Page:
These people learned lessons about relationship survival and communication under intense circumstances. Those who saw their marriages at risk realized that infidelity was often a symptom of their inability to connect with their partners in a meaningful way. They now speak as people who’ve peeled away layers of deception and uncovered their truest emotions: And their insights are profound.

Here in the East Bay, where marriages are often time-starved by competing demands ranging from stressful careers to long commutes and copious kids’ activities, it can be challenging even to find time to talk with one’s spouse. The consequence, says Walnut Creek marriage and family therapist Dan Beaver, is that marriages all around us are "running on autopilot." The couples we spoke to confirm this, consistently referencing their inattention to issues in their marriages—and to their post-affair realizations that staying together for the long haul requires deliberate devotion of time and effort.

Marriage in our society is usually viewed as the apotheosis of romantic love. Two people meet, develop passionate feelings for and attraction to each other, and then pledge their commitment to a sexually monogamous relationship that will last happily ever after. It’s a fairy tale that most of us, like Mike and Kristen, believe in up until the point when "happily ever after" surprises us by wearing off.

According to Ciele Jupe, an Orinda-based marriage and family therapist with a Ph.D. in psychology and 30 years’ experience, "Marriage is one of the hardest things in life to make work. It’s also one of the things for which we have the least amount of preparation or skill. We have few successful role models and little training, and that makes the entire enterprise very difficult." But, she says, "There’s a miracle that happens when people find the courage to say what they want or need which taps into a secret desire on their partner’s part to change."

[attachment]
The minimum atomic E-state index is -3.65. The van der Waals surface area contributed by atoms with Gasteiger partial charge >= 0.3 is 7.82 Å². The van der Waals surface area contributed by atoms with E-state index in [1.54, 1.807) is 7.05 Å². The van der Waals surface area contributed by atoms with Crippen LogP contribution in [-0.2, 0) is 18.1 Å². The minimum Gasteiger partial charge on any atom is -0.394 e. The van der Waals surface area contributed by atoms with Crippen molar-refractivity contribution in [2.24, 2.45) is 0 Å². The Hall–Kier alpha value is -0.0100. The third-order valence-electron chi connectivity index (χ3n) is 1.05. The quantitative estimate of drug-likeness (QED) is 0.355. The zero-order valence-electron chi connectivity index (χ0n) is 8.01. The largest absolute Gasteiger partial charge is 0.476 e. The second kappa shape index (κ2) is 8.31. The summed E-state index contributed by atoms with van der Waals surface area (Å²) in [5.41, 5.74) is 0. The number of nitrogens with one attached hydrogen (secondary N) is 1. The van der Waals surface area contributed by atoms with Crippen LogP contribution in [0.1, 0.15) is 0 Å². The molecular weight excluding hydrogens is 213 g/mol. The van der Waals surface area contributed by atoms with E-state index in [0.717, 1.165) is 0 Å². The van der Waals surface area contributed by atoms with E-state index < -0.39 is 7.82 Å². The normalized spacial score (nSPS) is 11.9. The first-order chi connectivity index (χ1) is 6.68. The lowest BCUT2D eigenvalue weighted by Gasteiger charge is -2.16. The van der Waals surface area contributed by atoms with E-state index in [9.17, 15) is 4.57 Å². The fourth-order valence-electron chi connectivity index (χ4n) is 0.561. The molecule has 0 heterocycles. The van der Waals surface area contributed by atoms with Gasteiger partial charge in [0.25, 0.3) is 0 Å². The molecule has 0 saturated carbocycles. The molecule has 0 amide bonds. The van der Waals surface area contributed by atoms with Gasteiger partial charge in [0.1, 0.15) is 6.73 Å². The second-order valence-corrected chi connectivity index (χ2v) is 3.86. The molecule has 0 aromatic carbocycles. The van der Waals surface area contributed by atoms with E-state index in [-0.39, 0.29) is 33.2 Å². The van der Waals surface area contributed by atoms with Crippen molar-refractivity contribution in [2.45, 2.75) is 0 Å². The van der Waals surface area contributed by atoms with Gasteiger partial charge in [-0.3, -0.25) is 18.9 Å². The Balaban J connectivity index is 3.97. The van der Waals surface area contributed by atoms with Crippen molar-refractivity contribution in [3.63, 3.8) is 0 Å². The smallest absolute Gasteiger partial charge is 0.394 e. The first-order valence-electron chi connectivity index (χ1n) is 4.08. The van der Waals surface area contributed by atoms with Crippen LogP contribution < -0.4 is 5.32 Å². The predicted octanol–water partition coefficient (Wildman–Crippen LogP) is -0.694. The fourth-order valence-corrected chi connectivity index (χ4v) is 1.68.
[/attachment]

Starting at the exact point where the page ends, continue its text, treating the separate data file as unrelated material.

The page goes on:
People who do make the journey to truth and awareness, says Jupe, earn the great reward of "being deeply known, seen, and felt."

Couples who have survived infidelity speak of that reward with a similar degree of gratitude.

Sarah, an East Bay educator in her 40s who has been married for 15 years and has three young children, says that examining the roots of her husband’s infidelity, which took place 12 years ago, has brought them a particular kind of clarity. Through his affair, she says, her husband "came to understand how much I mean to him. Then, at a point four or five years ago when I was questioning our relationship, it was devastating to him.

"We went back to therapy, and we were able to get to the point we’re at now, where there’s no question for either of us that this is a relationship we want and need. And neither of us holds the other in an unrealistic regard—it’s very real now, as opposed to the fantasy life it felt like to me in the first few years of our marriage."

Kristen says, "I feel our story is one of hope. We’re never going to be perfect, but what we have now is precious to us because of all the work we’ve invested in it." In a separate interview, Mike echoed his wife’s words: "We’ve invested so much now, individually and as a couple, and I cherish what we have built."